Table 1. Patient demographics of General Internal Medicine (GIM) ward and bedspaced patients.

Primary outcomes

Bedspaced patients had a similar length of hospital stay compared with GIM ward patients (4.9 vs. 6.0 days, median 5.0 vs. 4.0, p = 0.30). The mean calculated ELOS for bedspaced patients was 6.6 days, compared with 7.0 for GIM ward patients (median 6.0 and 6.0, p = 0.92). Similarly, bedspaced and GIM patients had similar mean percentage ELOS (75.8% of ELOS vs. 84.1%; p = 0.18) (Table 2.).

Table 2. Percentage of estimated length of stay (ELOS) and representation to hospital within 30 days of discharge.

Representation to the Emergency Department within 30 days of discharge

One-fifth of bedspaced patients (20.5% or 8/39) as compared with one-third of GIM ward patients (30.8% or 12/39) represented to the ED within 30 days (RR 0.67; 95% CI 0.35–1.25). Median representation times showed that bedspaced patients returned to the ED at 6.5 days post discharge compared with 8.0 days if originally admitted to the GIM ward (p = 0.68) (Table 2). Approximately one-third of patients originally admitted to the GIM wards (30.8% or 12/39) returned to the ED within 30 days as compared to one-fifth of bedspaced patients (20.5% or 8/39). Of the GIM group, over half (7/12 or 58%) were readmitted to hospital, all under GIM as compared with half of bedspaced patients (4/8 or 50%), although only one quarter (2/8 or 25%) of these patients were readmitted to GIM. Notably, of the GIM subgroup, half of GIM repeat patients (6/12 or 50%) were given exactly same diagnosis as their previous admission (i.e. CHF for CHF), and a further quarter of patients (3/12 or 25%) had provisional diagnoses that were easily extrapolatable to their original admission diagnoses (i.e. “dyspnea” in a COPD admission, “chest discomfort” in a pneumonia patient). For bedspaced patients, only 1/8 had the same diagnosis as their original admission (Table 3).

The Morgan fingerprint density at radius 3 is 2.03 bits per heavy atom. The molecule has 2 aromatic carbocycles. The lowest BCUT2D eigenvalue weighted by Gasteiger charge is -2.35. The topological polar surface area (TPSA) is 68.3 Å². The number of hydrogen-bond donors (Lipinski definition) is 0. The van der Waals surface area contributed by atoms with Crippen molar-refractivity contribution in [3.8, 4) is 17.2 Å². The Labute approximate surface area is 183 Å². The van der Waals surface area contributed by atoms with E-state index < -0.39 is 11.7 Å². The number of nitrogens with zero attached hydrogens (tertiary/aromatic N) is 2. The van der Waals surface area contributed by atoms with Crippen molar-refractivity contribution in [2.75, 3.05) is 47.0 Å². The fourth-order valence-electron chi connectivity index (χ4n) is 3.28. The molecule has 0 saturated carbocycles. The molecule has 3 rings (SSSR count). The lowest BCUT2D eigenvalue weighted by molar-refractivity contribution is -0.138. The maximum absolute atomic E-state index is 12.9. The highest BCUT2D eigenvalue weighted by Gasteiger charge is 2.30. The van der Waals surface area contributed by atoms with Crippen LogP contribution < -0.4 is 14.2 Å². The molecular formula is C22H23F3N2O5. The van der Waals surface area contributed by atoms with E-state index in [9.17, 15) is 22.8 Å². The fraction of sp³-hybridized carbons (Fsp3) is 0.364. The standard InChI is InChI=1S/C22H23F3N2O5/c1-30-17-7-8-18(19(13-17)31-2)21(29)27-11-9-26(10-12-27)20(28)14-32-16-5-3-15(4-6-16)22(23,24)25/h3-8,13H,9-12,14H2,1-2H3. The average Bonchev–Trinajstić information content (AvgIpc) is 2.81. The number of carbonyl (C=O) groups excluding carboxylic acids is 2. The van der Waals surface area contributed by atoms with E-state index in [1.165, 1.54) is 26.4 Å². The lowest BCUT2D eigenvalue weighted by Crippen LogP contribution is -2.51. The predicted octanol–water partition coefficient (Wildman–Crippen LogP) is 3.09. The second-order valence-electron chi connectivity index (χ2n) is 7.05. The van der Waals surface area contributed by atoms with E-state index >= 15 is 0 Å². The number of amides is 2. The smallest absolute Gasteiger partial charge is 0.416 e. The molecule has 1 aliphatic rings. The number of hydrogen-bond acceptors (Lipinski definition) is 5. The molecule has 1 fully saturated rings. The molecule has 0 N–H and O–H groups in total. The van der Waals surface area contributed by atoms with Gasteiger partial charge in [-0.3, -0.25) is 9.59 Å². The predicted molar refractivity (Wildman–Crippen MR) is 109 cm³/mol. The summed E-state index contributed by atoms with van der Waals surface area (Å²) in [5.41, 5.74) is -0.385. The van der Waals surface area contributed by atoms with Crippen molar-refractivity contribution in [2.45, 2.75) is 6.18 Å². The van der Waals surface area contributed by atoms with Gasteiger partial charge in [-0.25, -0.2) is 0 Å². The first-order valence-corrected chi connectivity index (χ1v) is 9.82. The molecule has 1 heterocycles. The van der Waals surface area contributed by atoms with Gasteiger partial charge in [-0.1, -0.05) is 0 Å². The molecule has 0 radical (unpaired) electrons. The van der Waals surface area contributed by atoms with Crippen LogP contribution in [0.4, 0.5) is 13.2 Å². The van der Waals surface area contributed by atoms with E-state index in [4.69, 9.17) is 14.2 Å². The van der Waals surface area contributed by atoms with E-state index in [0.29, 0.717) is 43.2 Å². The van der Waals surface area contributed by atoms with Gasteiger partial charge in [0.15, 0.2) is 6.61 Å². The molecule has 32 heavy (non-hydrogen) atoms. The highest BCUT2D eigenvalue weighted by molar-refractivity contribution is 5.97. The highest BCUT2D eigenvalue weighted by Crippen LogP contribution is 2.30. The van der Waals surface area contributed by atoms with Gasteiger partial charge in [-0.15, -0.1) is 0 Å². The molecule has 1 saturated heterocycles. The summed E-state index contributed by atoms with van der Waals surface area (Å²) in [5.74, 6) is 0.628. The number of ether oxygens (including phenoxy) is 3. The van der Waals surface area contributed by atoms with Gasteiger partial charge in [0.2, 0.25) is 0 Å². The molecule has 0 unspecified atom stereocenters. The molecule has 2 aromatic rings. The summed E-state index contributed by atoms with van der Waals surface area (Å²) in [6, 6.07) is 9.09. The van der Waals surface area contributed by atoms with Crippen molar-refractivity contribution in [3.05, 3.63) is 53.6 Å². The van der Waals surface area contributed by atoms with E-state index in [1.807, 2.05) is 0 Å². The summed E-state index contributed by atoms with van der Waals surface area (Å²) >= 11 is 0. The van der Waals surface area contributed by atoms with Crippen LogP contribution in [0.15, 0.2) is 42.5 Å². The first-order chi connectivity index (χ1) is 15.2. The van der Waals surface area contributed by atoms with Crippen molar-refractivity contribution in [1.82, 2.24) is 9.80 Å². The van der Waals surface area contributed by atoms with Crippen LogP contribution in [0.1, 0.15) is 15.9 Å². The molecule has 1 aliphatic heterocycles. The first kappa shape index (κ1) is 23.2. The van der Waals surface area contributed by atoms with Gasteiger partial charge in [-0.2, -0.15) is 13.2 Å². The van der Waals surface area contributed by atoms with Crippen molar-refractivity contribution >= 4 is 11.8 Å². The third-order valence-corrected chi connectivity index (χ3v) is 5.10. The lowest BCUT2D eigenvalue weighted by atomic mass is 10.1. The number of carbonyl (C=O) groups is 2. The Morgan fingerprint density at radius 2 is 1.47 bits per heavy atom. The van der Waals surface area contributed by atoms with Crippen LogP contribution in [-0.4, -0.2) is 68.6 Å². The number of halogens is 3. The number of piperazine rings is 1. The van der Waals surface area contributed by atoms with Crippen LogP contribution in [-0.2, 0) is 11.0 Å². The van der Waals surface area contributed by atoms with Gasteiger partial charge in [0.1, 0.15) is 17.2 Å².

Table 3. Representation to Emergency Department (ED) and disposition of bedspaced and GIM ward patients within 30 days of initial discharge.